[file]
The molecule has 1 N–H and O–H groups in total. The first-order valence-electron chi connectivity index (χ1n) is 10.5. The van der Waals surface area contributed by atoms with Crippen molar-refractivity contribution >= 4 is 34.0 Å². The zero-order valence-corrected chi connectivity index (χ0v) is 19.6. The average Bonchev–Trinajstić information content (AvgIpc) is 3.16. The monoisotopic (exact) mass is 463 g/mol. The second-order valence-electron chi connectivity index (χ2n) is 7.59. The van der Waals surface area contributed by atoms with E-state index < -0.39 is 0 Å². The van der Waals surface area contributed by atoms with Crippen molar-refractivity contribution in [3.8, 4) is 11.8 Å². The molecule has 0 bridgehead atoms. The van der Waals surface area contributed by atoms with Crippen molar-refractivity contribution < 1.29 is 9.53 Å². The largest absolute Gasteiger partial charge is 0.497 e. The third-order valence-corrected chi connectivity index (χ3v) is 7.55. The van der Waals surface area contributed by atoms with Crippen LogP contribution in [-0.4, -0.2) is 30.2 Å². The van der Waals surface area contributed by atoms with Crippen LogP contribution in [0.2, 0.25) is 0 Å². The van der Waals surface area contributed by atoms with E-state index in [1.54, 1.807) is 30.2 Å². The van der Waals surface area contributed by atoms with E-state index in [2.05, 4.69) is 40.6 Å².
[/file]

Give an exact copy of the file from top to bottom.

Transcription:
The molecule has 1 N–H and O–H groups in total. The first-order valence-electron chi connectivity index (χ1n) is 10.5. The van der Waals surface area contributed by atoms with Crippen molar-refractivity contribution >= 4 is 34.0 Å². The zero-order valence-corrected chi connectivity index (χ0v) is 19.6. The average Bonchev–Trinajstić information content (AvgIpc) is 3.16. The monoisotopic (exact) mass is 463 g/mol. The second-order valence-electron chi connectivity index (χ2n) is 7.59. The van der Waals surface area contributed by atoms with E-state index < -0.39 is 0 Å². The van der Waals surface area contributed by atoms with Crippen molar-refractivity contribution in [3.8, 4) is 11.8 Å². The molecule has 0 bridgehead atoms. The van der Waals surface area contributed by atoms with Crippen molar-refractivity contribution < 1.29 is 9.53 Å². The largest absolute Gasteiger partial charge is 0.497 e. The third-order valence-corrected chi connectivity index (χ3v) is 7.55. The van der Waals surface area contributed by atoms with Crippen LogP contribution in [-0.4, -0.2) is 30.2 Å². The van der Waals surface area contributed by atoms with Crippen LogP contribution in [0.2, 0.25) is 0 Å². The van der Waals surface area contributed by atoms with E-state index in [1.54, 1.807) is 30.2 Å². The van der Waals surface area contributed by atoms with E-state index in [2.05, 4.69) is 40.6 Å².